In this action against the United States, the United States Court of Federal Claims held that the Bureau of Reclamation did not breach several 1983 state water contracts with two California water districts when it withheld water from the New Melones Reservoir for fish and wildlife purposes, as required by the Central Valley Project Improvement Act. The court further found that the reduction in allocable water did not constitute a taking because the Bureau acted in its commercial capacity when it entered into the contracts, which meant that the plaintiffs’ only remedies were contractual.
In 1962, Congress authorized the construction of the New Melones Dam in Calaveras County, California. Construction on the dam was complete in 1978. However, the Federal Government could not fill the accompanying reservoir until it acquired the appropriate permits from the State of California. The federal government obtained these permits in 1973, but the State of California conditioned the issuance of the permits on the federal government: (1) agreeing to commit a certain amount of water determined by the State to fish and wildlife services; and (2) obtaining firm commitments from entities that would use the reservoir water.
In 1983, the Bureau commenced negotiations with Stockton East Water District (“Stockton”) and Central San Joaquin Water Conservation District (“Central”), among others, which resulted in firm commitments from both Stockton and Central for the consumptive use of the New Melones Reservoir surface water. The New Melones Reservoir was filled, and on December 19, 1983, the Bureau entered into separate contracts with Stockton and Central for the delivery of certain quantities of water from the New Melones Reservoir (the “1983 Contracts”).
Nearly ten years later, Congress passed the Central Valley Project Improvement Act (“CVPIA”), which became effective in 1993. One effect of the CVPIA was that it modified the use priorities for the water in the New Melones Reservoir by requiring the Bureau to release more water for fish and water quality needs than previously. As a result, Stockton and Central received less water under the 1983 Contracts.
Once the CVPIA became effective, Stockton and Central, along with the City of Stockton, San Joaquin County and the California Water Service Company (collectively, the “Plaintiffs”) filed a complaint in federal district court alleging that the Bureau had breached the 1983 Contracts and committed a taking of the Plaintiffs’ vested contractual property rights by reducing water allocations from the New Melones Reservoir below the amounts required under the 1983 Contracts. In 2004, the case was transferred to the United States Court of Federal Claims.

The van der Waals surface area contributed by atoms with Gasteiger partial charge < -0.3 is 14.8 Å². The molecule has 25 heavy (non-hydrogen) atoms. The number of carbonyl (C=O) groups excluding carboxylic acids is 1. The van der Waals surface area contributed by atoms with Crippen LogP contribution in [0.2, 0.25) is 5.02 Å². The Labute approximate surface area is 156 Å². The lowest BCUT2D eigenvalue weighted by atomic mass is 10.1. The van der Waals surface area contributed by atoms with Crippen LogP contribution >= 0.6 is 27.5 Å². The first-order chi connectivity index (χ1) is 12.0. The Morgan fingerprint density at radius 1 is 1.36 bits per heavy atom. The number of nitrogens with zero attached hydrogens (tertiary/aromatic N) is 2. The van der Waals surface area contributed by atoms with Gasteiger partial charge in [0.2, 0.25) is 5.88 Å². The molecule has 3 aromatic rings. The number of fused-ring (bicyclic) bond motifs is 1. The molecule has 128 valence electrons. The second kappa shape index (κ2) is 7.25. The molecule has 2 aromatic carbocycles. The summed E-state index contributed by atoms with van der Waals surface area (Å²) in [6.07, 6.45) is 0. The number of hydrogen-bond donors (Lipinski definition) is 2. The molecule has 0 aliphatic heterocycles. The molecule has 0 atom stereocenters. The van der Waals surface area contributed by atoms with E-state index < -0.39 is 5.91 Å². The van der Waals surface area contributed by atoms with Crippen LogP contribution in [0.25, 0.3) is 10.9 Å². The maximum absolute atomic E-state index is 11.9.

The Shortage Provision Of Article 9(A) Of The 1983 Contracts Limits The Bureau’s Liability For Reductions In The Amount Of Allocable Water Due To New Legislative Requirements. Article 9(a) of the 1983 Contracts contains a clause protecting the United States and any division or officer thereof from liability under the contracts due to reductions in water allocations resulting from drought or other causes beyond their control. The Court of Federal Claims rejected Plaintiffs’ assertion that this so-called “shortage provision” only applied to acts of God and not to future legislation that, when implemented, results in reductions of water allocable under the 1983 Contracts. The court reasoned that the language of the 1983 Contracts provided sufficient support for interpreting the scope of Article 9(a) to encompass future amendments to federal reclamation law. Thus, the limitation on the Bureau’s liability for water shortages applied.
The Bureau’s Decision To Conservatively Operate The New Melones Dam To Reach The Goals Contained In The CVPIA Was Not, Absent Sufficient Evidence Otherwise, Unreasonable And Did Not Constitute A Breach Of The 1983 Contracts.
In addition to the shortage provision, Article 9(a) contains a clause that requires the Bureau to use all reasonable means to guard against a condition of shortage in the quantity of water available. Plaintiffs claimed that the state and federally mandated releases, the contractual obligations for senior water rights and other operational decisions made by the Bureau were unreasonable and arbitrary and thus failed to satisfy the standard imposed by Article 9(a). While the court suggested that unreasonable operation of the New Melones Dam could constitute sufficient grounds for Plaintiffs’ breach of contract claim, the court found that Plaintiffs failed to provide sufficient evidence that the operational decisions made by the Bureau were unreasonable, arbitrary or capricious. In so finding, the court pointed primarily to Plaintiffs’ failure to call any of the Bureau’s representatives to testify as witnesses. The court further noted that, absent an adverse inference arising from the testimony of a Bureau representative as to the operational decision-making surrounding the implementation of the CVPIA at the New Melones Dam, the Bureau’s election to operate the dam conservatively was not in itself unreasonable. Thus, the Bureau did not breach the 1983 Contracts.
The Bureau’s Reduction Of Water Allocable Under The 1983 Contracts Did Not Constitute A Taking Because The Bureau Acted In A Private Not Sovereign Capacity When It Entered Into The Contracts.
The court also briefly addressed Plaintiffs’ claim that the Bureau’s decision to reduce water allocations under the 1983 Contracts constituted a taking of a vested property right in violation of the Fifth Amendment. The court determined that, in entering the 1983 Contracts, the Bureau acted in a private commercial capacity and not in its sovereign capacity. As a result, the appropriate remedies for any actions by the Bureau relating to those contracts were contractual remedies as opposed to remedies for the violation of a constitutionally protected property right.